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IIHF Women’s Worlds preview: Can USA, or anyone else, handle Canada’s depth?

IIHF Women’s Worlds preview: Can USA, or anyone else, handle Canada’s depth?

Canada has won back-to-back World Championship gold. They are the reigning Olympic champions, and Canada’s U18 team has also won back-to-back titles. With the 2023 IIHF Women’s World Championship ready to begin, and coming off a comeback victory in the Rivalry Series, Canada is entering as the tournament favorite on its quest for three-peat.

What are Canada’s strengths at the tournament?

Depth is Canada’s greatest weapon. That said, Marie-Philip Poulin and Sarah Fillier at the top of the lineup are two of the most potent scorers on the planet. From the 2022 tournament to this edition, Canada re-added veteran stars Natalie Spooner, Rebecca Johnston, and Claire Thompson to an already impressive lineup.

When one line leaves the ice, another platoon featuring players like Sarah Nurse, Brianne Jenner, and Blayre Turnbull is ready to attack. Beyond the depth of Canada’s forward and defensive rosters, Canada also brings back Ann-Renée Desbiens in net, who has proven herself as the most consistent netminder on the planet. Desbiens is calm under pressure, and often saves her best performance for gold medal games.

Brianne Jenner, Marie-Philip Poulin and the rest of Team Canada are riding high heading into this year's IIHF World Women's Championship. (Getty)

Brianne Jenner, Marie-Philip Poulin and the rest of Team Canada are riding high heading into this year’s IIHF World Women’s Championship. (Getty)

New to Team Canada

Welcoming back Thompson, Johnston, and Spooner is a tremendous boost. Perhaps the most interesting player to watch on Canada’s roster, however, is the only player making her senior national debut at an international competition. This season, Danielle Serdachny was named the ECAC Player of the Year and Patty Kazmaier runner-up, scoring an incredible 25 goals and 71 points in 40 games for Colgate University.

Her totals were tops in the NCAA, edging out Team USA star Taylor Heise in the scoring race. Serdachny instantly becomes the youngest player on Team Canada, taking the moniker from Sarah Fillier. How Canada utilizes Serdachny will be interesting to watch, as she’ll be central in Canada’s next generation.

USA makes major changes

Team USA was the final roster to be announced prior to the World Championship, but that announcement came with shock for many American fans. Cut from recent World Championship and Olympic teams were five players — Jincy Dunne, Grace Zumwinkle, Jesse Compher, Hannah Brandt, and Maddie Rooney. Perhaps it was a response to USA’s collapse against Canada in the Rivalry Series this season, where USA jumped out to a 3-0 lead before Canada won four straight to win the series.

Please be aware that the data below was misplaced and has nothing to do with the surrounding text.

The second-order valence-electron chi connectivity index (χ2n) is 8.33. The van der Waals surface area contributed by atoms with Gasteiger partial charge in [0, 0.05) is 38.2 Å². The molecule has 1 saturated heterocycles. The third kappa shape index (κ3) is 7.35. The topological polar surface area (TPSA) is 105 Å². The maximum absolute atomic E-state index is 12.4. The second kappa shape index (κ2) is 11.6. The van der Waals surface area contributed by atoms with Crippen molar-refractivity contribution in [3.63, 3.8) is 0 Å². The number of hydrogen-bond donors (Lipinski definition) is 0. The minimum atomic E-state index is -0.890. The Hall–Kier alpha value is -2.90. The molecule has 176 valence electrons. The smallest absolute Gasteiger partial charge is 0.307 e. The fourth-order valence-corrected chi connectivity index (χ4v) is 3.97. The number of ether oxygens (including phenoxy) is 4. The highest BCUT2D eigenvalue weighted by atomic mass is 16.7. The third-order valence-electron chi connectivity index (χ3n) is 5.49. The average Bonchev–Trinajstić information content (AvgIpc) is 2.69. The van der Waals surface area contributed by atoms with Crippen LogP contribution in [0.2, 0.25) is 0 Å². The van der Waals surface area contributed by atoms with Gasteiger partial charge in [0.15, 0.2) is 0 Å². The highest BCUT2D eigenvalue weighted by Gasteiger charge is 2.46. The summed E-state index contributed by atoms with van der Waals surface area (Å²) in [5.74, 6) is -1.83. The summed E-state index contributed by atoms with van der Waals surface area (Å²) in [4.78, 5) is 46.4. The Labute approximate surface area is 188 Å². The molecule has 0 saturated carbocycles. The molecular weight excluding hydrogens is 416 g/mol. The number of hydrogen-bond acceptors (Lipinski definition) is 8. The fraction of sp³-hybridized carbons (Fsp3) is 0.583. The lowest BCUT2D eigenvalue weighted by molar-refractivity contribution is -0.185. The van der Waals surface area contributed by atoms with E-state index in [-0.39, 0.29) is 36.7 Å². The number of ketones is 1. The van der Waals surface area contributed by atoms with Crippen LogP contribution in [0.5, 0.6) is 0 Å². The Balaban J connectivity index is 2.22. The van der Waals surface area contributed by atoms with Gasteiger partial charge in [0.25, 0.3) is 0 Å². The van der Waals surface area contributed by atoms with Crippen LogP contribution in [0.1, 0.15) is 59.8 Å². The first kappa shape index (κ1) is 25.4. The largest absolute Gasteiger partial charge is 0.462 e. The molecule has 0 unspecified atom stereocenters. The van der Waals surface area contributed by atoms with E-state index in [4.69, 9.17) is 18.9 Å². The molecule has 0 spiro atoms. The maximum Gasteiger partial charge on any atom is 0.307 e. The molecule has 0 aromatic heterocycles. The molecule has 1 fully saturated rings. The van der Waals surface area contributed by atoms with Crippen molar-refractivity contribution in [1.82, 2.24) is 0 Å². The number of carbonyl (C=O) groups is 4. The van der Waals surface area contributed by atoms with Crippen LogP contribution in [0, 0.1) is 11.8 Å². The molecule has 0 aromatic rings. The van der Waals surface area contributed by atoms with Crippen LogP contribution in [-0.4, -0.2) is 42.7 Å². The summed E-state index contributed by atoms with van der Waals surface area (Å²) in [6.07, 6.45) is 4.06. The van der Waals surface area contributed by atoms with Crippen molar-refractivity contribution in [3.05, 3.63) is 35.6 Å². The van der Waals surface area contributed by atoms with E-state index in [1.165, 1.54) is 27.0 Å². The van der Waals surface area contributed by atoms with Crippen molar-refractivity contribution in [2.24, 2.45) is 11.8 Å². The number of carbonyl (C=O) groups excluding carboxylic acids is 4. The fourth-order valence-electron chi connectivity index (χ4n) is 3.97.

USA is bringing back veterans Amanda Kessel, Hilary Knight, Lee Stecklein, Alex Carpenter, and Abby Roque, but the real prospects of USA unseeding Canada rests with their new and young players. Taylor Heise, Hannah Bilka, Caroline Harvey, Lacey Eden, Rory Guilday, and Abbey Murphy comprise the core of USA’s returning youth.

Tessa Janecke, 18, the youngest player added to the team, is a game changer. She’s aggressive and creative, and can create scoring opportunities from anywhere.

On the blueline, it’s Haley Winn, 19, a mobile Clarkson defender who joins Team USA. The Americans have a lot to prove, and they’re betting on the fact that their future begins now.

Is Czechia, or anyone, ready to challenge?

It was a historic moment for Czechia, winning bronze at the 2022 World Championship. Especially given the fact they started the tournament in Group B. Czechia will enter with a very veteran group, with their lone hole coming in net, with Klara Peslarova not returning. Despite that loss, Czechia should have enough depth and talent to contend again for bronze.

Czechia will be paced by veterans Michaela Pejzlova, Natalie Mlynkova, Daniela Pejsova, and Tereza Pistekova, as well as rising stars Alena Mills, Klara Hymlarova, Adela Sapovalivova and newcomer Tereza Plosova. They also boast impressive depth including PHF champions from the Toronto Six, Tereza Vanisova and Dominika Laskova. The remainder of Group A — Switzerland and Japan — are facing an uphill battle.

Finland has traditionally been the third best nation, but are beginning the tournament in Group B. This means they’ll face lesser competition, albeit with an opportunity to regain their confidence. Finland is without their top forward, Elisa Holopainen, and veteran Susanna Tapani hung up her skates this year. Finland will rely on the likes of Nelli Laitinen, Petra Nieminen, Julia Liikala, and Sanni Vanhanen to get them out of Group B and back into medal contention.

France Joins The Mix

After regulation was frozen during the pandemic, there is finally movement occurring again between World Championship groups. New to the top tier this year is France, who could surprise competitors, although their main focus will be staying in the top division, which would likely come at the expense of either Hungary or Germany.

Veteran forwards Clara Rozier and Estelle Duvin, who each scored well over a point per game in Finland and Switzerland, respectively, will be counted on to carry the load alongside NCAA star Chloé Aurard. Aurard notched 54 points in 38 games for Northeastern, being named a Hockey East All-Star for the fourth consecutive season. She’s a rising star in the women’s game, and seeing Aurard at the top level of the women’s World Championship will be a point of interest for fans.

The 2023 IIHF women’s World Championship kicks off April 5 in Brampton, Ontario, with the gold medal game being played April 16.

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